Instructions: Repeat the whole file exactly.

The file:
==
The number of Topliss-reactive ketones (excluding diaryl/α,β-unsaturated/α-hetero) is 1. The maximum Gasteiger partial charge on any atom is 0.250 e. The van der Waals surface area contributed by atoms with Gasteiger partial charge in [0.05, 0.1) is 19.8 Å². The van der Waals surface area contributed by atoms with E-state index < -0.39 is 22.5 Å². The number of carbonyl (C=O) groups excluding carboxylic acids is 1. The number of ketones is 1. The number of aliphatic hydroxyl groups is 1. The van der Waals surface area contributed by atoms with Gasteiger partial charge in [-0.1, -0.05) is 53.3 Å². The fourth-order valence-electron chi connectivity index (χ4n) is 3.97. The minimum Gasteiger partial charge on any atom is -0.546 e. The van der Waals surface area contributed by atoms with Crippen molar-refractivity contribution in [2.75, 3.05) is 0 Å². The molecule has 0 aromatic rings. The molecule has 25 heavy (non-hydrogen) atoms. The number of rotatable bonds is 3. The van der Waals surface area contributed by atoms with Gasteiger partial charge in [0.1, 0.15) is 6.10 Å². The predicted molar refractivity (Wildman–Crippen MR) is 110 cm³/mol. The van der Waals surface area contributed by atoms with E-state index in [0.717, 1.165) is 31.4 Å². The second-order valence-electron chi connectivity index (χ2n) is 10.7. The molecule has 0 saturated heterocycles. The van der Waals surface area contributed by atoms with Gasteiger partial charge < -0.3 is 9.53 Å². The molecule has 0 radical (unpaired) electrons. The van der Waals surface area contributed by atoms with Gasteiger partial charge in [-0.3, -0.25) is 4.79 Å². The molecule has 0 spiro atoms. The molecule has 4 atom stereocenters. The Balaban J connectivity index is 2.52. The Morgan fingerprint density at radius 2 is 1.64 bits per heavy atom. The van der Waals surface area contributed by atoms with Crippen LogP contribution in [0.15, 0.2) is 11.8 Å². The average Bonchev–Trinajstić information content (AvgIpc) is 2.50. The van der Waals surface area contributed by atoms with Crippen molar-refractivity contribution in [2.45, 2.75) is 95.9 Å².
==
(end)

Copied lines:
The number of Topliss-reactive ketones (excluding diaryl/α,β-unsaturated/α-hetero) is 1. The maximum Gasteiger partial charge on any atom is 0.250 e. The van der Waals surface area contributed by atoms with Gasteiger partial charge in [0.05, 0.1) is 19.8 Å². The van der Waals surface area contributed by atoms with E-state index < -0.39 is 22.5 Å². The number of carbonyl (C=O) groups excluding carboxylic acids is 1. The number of ketones is 1. The number of aliphatic hydroxyl groups is 1. The van der Waals surface area contributed by atoms with Gasteiger partial charge in [-0.1, -0.05) is 53.3 Å². The fourth-order valence-electron chi connectivity index (χ4n) is 3.97. The minimum Gasteiger partial charge on any atom is -0.546 e. The van der Waals surface area contributed by atoms with Crippen molar-refractivity contribution in [2.75, 3.05) is 0 Å². The molecule has 0 aromatic rings. The molecule has 25 heavy (non-hydrogen) atoms. The number of rotatable bonds is 3. The van der Waals surface area contributed by atoms with Gasteiger partial charge in [0.1, 0.15) is 6.10 Å². The predicted molar refractivity (Wildman–Crippen MR) is 110 cm³/mol. The van der Waals surface area contributed by atoms with E-state index in [0.717, 1.165) is 31.4 Å². The second-order valence-electron chi connectivity index (χ2n) is 10.7. The molecule has 0 saturated heterocycles. The van der Waals surface area contributed by atoms with Gasteiger partial charge < -0.3 is 9.53 Å². The molecule has 0 radical (unpaired) electrons. The van der Waals surface area contributed by atoms with Gasteiger partial charge in [-0.3, -0.25) is 4.79 Å². The molecule has 0 spiro atoms. The molecule has 4 atom stereocenters. The Balaban J connectivity index is 2.52. The Morgan fingerprint density at radius 2 is 1.64 bits per heavy atom. The van der Waals surface area contributed by atoms with Crippen LogP contribution in [0.15, 0.2) is 11.8 Å². The average Bonchev–Trinajstić information content (AvgIpc) is 2.50. The van der Waals surface area contributed by atoms with Crippen molar-refractivity contribution in [2.45, 2.75) is 95.9 Å².